Whilst the PROCAMIO study is a small non-blinded study with some definite flaws, it offers us one of the only randomised trails comparing pharmacological agents in the termination of ventricular tachycardia. The information it provides should be disseminated to cardiology units and the use of Procainamide increased which will help us get a better safety profile of the drug in this setting. However further data on the comparative effectiveness of the drugs in the setting of haemodyanmically unstable VT would provide further information regarding the settings in which procainamide is useful. Earlier trials have shown a better safety profile for Amiodarone and it is postulated this may be due to the opposing effect of drugs such as adrenaline on blood pressure.

 

Conclusions

The PROCAMIO study provides us with some hint that Procainamide offers a superior therapeutic option in the treatment of haemodynamically stable ventricular tachycardia. Further studies will offer us more information about the effectiveness and safety of Procainamide and in which settings it should be offered.

 

References

1.    Soar, J Et al (2015). Adult advanced life support. London: UK Resuscitation council.

2.    Koenraad G. Monsieurs et al. (2015). European Resuscitation Council Guidelines for Resuscitation 2015 Section 1. Executive summary. Resuscitation. 96, 1-80

3.    American Heart Assosciation (2015). HIGHLIGHTS of the 2015 American Heart Association Guidelines Update for CPR and ECC. Dallas: American Heart Assosciation. 24.

4.    Ortis, M et al. (2016). Randomized comparison of intravenous procainamide vs. intravenous amiodarone for the acute treatment of tolerated wide QRS tachycardia: the PROCAMIO study. Available: http://eurheartj.oxfordjournals.org/content/ehj/early/2016/06/27/eurheartj.ehw230.full.pdf. Last accessed 04/12/2016.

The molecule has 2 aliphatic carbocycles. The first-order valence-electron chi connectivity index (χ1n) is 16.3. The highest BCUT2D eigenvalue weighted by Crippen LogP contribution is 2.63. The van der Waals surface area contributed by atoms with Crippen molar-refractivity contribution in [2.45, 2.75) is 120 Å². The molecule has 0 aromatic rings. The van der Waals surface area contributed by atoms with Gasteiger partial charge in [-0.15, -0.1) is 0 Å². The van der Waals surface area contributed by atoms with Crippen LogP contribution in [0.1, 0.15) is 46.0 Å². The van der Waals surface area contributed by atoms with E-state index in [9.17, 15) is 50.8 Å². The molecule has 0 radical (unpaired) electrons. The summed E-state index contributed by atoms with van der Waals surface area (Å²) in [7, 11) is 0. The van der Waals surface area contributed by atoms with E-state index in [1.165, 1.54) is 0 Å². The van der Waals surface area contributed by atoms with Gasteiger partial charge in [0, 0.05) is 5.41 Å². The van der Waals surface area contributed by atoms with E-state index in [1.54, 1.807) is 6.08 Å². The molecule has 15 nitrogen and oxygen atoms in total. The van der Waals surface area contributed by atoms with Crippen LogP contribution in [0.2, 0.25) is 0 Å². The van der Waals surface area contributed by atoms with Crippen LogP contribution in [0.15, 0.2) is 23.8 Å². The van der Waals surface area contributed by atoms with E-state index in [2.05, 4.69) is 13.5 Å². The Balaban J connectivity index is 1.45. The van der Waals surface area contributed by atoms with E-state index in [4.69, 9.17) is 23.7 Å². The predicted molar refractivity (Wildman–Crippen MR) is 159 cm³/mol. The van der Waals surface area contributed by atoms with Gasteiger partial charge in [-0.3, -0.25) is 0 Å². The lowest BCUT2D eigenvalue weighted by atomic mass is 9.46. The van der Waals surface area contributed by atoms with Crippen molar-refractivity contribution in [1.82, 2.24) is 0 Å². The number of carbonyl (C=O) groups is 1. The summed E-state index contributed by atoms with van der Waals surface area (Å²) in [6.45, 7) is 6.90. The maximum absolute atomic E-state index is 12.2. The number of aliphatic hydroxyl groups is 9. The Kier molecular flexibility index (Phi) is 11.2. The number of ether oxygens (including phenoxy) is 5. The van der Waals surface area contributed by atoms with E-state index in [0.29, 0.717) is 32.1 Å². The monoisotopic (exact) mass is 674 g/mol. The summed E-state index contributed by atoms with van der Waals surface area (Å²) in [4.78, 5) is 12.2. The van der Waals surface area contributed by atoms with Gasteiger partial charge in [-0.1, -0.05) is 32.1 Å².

5.    Marchilinski, Francis. (2012). The Tacchyarrhythmias. In: Longo et al Harrison's Principles of Internal Medicine. 18th ed. New York: McGraw Hill Medical. 1890-1900.

6.    Klabunde, R. (2011). Sodium-Channel Blockers (Class I Antiarrhythmics). Available: http://www.cvpharmacology.com/antiarrhy/sodium-blockers. Last accessed 04/12/2016.

7.    Klabunde, R. (2011). Potassium-Channel Blockers (Class III Antiarrhythmics). Available: http://www.cvpharmacology.com/antiarrhy/potassium-blockers. Last accessed 04/12/2016.

8.    Leak D. Intravenous amiodarone in the treatment of refractory life-threatening cardiac arrhythmias in the critically ill patients. Am Heart J 1986;111:456–462

 

Click here to download the editorial as a PDF file.